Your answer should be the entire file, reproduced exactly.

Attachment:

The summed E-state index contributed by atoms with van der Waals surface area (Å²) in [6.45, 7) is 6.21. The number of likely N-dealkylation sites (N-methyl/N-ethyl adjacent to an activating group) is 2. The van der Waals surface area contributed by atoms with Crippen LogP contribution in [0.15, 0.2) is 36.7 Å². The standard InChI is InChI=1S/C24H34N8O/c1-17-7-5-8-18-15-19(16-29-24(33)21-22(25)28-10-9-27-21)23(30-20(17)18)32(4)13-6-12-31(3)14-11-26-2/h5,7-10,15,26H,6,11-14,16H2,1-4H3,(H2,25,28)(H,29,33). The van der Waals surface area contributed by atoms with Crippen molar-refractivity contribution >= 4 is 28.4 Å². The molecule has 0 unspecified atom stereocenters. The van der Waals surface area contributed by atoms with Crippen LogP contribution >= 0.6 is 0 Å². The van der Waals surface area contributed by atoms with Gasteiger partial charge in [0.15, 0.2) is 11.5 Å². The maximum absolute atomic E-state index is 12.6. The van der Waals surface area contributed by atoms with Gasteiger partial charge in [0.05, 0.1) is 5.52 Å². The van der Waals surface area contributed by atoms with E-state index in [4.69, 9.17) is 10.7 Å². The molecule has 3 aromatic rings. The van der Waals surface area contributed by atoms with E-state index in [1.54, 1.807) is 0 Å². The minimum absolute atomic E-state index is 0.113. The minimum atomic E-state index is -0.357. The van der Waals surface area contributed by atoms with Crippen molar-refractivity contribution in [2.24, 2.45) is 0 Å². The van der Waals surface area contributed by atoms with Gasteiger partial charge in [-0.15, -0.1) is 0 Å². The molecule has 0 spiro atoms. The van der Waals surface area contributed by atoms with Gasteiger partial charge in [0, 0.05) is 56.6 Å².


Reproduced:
The summed E-state index contributed by atoms with van der Waals surface area (Å²) in [6.45, 7) is 6.21. The number of likely N-dealkylation sites (N-methyl/N-ethyl adjacent to an activating group) is 2. The van der Waals surface area contributed by atoms with Crippen LogP contribution in [0.15, 0.2) is 36.7 Å². The standard InChI is InChI=1S/C24H34N8O/c1-17-7-5-8-18-15-19(16-29-24(33)21-22(25)28-10-9-27-21)23(30-20(17)18)32(4)13-6-12-31(3)14-11-26-2/h5,7-10,15,26H,6,11-14,16H2,1-4H3,(H2,25,28)(H,29,33). The van der Waals surface area contributed by atoms with Crippen molar-refractivity contribution >= 4 is 28.4 Å². The molecule has 0 unspecified atom stereocenters. The van der Waals surface area contributed by atoms with Crippen LogP contribution >= 0.6 is 0 Å². The van der Waals surface area contributed by atoms with Gasteiger partial charge in [0.15, 0.2) is 11.5 Å². The maximum absolute atomic E-state index is 12.6. The van der Waals surface area contributed by atoms with Gasteiger partial charge in [0.05, 0.1) is 5.52 Å². The van der Waals surface area contributed by atoms with E-state index in [4.69, 9.17) is 10.7 Å². The molecule has 3 aromatic rings. The van der Waals surface area contributed by atoms with E-state index in [1.54, 1.807) is 0 Å². The minimum absolute atomic E-state index is 0.113. The minimum atomic E-state index is -0.357. The van der Waals surface area contributed by atoms with Crippen molar-refractivity contribution in [2.24, 2.45) is 0 Å². The van der Waals surface area contributed by atoms with Gasteiger partial charge in [-0.15, -0.1) is 0 Å². The molecule has 0 spiro atoms. The van der Waals surface area contributed by atoms with Gasteiger partial charge in [0, 0.05) is 56.6 Å².